BOSTON -- Mike Babcock's voice cracked with emotion when he spoke about Auston Matthews on Friday. In the end, it almost sounded like a teacher who watched his prized pupil grow up in front of his very eyes.
"I thought he played great," the Toronto Maple Leafs coach said of his third-year center after a 2-1 win against the Boston Bruins at TD Garden in Game 5 of the Eastern Conference First Round. "I was impressed with him and proud of him. He should feel good about himself."
Twelve months earlier, Babcock sat at the podium at TD Garden and fielded questions asking why Matthews had two points in a seven-game, first-round loss.
[RELATED: Complete Bruins vs. Maple Leafs series coverage]
What a difference a year makes.
Matthews did not score a point in the first two games of this series, extending his postseason slump against Boston to two points in nine games. But something has suddenly clicked inside Matthews, and he's turning into a force that has the Maple Leafs on the verge of winning a Stanley Cup Playoff Series for the first time since 2004.
Game 6 in the best-of-7 series is at Scotiabank Arena on Sunday (3 p.m. ET; NBC, CBC, SN, TVAS).
Matthews gave Toronto a 1-0 lead at 11:33 of the third period with his fourth goal in the past three games. Kasperi Kapanen put Toronto up 2-0 2:12 later before David Krejci brought the Bruins within 2-1 in the final minute with goalie Tuukka Rask on the bench for an extra attacker.
Video: TOR@BOS, Gm5: Matthews buries feed from Muzzin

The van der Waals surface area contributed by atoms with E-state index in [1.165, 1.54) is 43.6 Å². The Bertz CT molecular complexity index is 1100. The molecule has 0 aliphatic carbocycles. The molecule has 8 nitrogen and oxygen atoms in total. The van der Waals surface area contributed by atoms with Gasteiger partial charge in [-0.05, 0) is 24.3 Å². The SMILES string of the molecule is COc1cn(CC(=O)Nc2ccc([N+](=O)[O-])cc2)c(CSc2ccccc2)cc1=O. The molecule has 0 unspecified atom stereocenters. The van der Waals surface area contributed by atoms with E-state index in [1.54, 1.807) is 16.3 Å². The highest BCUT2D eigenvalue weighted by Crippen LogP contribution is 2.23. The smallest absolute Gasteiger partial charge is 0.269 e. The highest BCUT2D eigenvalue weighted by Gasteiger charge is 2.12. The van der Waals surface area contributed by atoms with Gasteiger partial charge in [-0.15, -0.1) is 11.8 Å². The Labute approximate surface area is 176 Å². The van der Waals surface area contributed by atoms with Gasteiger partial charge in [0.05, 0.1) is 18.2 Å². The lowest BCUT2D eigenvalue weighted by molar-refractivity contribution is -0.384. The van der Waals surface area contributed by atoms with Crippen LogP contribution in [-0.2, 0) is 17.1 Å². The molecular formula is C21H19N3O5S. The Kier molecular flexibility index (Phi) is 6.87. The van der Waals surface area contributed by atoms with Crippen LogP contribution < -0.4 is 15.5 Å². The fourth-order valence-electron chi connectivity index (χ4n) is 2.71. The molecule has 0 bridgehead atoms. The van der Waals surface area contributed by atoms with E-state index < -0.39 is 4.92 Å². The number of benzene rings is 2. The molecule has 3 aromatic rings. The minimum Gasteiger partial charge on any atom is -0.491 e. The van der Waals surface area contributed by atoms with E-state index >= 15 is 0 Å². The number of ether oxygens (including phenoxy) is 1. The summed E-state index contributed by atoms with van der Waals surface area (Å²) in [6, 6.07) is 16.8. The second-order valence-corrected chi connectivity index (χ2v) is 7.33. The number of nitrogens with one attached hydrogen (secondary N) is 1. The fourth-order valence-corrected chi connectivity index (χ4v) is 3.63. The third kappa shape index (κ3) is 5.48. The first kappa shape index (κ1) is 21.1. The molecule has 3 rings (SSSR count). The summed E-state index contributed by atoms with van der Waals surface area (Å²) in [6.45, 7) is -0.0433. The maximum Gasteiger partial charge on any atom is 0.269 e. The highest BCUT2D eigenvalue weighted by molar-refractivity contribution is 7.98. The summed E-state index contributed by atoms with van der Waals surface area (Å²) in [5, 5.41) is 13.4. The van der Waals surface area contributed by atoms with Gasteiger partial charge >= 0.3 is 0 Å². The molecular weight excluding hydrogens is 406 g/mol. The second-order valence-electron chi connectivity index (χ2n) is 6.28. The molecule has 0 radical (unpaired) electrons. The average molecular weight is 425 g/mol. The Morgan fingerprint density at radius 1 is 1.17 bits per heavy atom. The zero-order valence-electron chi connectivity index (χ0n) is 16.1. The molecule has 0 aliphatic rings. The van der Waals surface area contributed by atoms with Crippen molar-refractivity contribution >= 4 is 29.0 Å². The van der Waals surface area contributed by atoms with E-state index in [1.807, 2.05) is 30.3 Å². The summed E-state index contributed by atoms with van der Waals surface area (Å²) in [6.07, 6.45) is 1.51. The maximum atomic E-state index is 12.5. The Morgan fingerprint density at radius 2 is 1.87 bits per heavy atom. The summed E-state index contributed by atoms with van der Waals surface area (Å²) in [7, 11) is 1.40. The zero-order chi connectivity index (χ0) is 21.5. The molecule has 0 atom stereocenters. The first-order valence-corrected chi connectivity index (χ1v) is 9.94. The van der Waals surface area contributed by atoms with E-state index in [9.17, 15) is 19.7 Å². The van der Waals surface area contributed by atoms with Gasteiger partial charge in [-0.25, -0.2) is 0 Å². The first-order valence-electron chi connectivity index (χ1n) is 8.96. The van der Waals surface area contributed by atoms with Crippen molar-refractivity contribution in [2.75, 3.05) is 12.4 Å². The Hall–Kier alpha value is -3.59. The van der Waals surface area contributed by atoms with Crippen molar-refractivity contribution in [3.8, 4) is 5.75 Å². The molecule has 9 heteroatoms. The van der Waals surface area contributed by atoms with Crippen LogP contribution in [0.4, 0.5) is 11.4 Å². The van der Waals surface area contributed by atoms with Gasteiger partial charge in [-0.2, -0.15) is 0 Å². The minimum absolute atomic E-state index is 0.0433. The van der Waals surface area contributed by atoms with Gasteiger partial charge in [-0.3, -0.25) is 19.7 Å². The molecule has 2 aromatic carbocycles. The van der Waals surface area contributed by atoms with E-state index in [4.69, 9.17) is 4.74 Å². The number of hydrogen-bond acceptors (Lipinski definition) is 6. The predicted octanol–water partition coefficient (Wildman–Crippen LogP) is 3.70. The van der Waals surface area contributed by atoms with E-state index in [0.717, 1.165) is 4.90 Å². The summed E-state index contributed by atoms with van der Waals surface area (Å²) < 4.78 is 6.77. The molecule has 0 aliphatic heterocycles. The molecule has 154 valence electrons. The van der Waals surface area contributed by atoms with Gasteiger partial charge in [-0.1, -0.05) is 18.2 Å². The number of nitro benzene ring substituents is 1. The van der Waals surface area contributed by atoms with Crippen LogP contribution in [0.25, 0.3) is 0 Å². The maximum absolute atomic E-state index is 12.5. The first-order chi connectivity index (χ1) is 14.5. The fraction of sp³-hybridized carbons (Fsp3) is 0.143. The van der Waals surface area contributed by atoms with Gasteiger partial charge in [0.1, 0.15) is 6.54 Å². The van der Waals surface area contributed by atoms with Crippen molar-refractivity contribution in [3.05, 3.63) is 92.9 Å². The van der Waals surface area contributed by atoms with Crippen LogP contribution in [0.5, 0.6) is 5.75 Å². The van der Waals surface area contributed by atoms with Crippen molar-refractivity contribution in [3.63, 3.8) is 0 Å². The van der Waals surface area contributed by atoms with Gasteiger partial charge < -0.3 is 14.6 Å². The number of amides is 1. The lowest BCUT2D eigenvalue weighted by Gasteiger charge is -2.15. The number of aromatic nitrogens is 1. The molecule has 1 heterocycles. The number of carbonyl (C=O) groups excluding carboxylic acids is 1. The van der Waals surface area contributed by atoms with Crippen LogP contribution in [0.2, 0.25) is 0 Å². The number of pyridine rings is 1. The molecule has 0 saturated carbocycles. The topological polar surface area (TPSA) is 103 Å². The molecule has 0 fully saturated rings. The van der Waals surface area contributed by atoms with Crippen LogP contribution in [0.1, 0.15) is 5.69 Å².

Babcock's praise of Matthews stemmed from his increasing maturity as an all-around player, something the coach has been preaching to him for three seasons, since he was the No. 1 pick in the 2016 NHL Draft. Matthews was as effective in his end as he was in the offensive zone, breaking up Boston line rushes and starting fast breaks all game.
"I thought tonight, in particular, was his best [200-foot game] of the playoffs," Babcock said. "He was outstanding. He was involved in so many breakouts. He was there and available for the [defensemen]."
Babcock said learning to play in your end is a skill that does not come naturally to many elite offensive players like Matthews.
"People just think because you're a good player you know how to do that," Babcock said. "You don't know how to do that because you don't have to do that when you're a kid. You have to learn how to do it."
Video: Matthews heating up in past three games vs. Bruins
Babcock and Matthews have not always seen eye to eye, whether it was over linemates, ice time or style of play. The coach visited the 21-year-old at his Arizona home last offseason; they had a discussion Babcock described at the time as "productive."
Matthews seems to have bought what the coach is selling and is poised to take the next step in his game, much like his team. By concentrating more on defense, he has started to notice tangible results on the score sheet.
"I think that's been huge for me," Matthews said. "Tonight I thought all five guys, we were working as a five-man unit, breaking out clean. Just be in a good spot for the [defensemen] and communicating. That's the biggest thing, letting them know you're there and you're in a spot where they can get you the puck.
"I know for myself, I want the puck as much as possible. If you're in a good position and getting it and moving it, it gets us all going and we're playing in the offensive zone."
The next stage of the learning curve for Matthews and his teammates is to finish off the Bruins on Sunday. Returning to Boston for Game 7 on Tuesday is a something they want to avoid.
"Obviously, the hardest game to win is the fourth game to put the other team out, especially a proud group of guys," Babcock said. "It is something that we haven't been able to do in the last three years. I don't think we even should've been in the playoffs two or three years ago, but we got there. Now it is the process of learning how to do this. That is all a part of growing the group.
"It's not easy, as you can see in the League. It's not easy. We will get prepared to really push."
A push that Matthews appears ready to lead.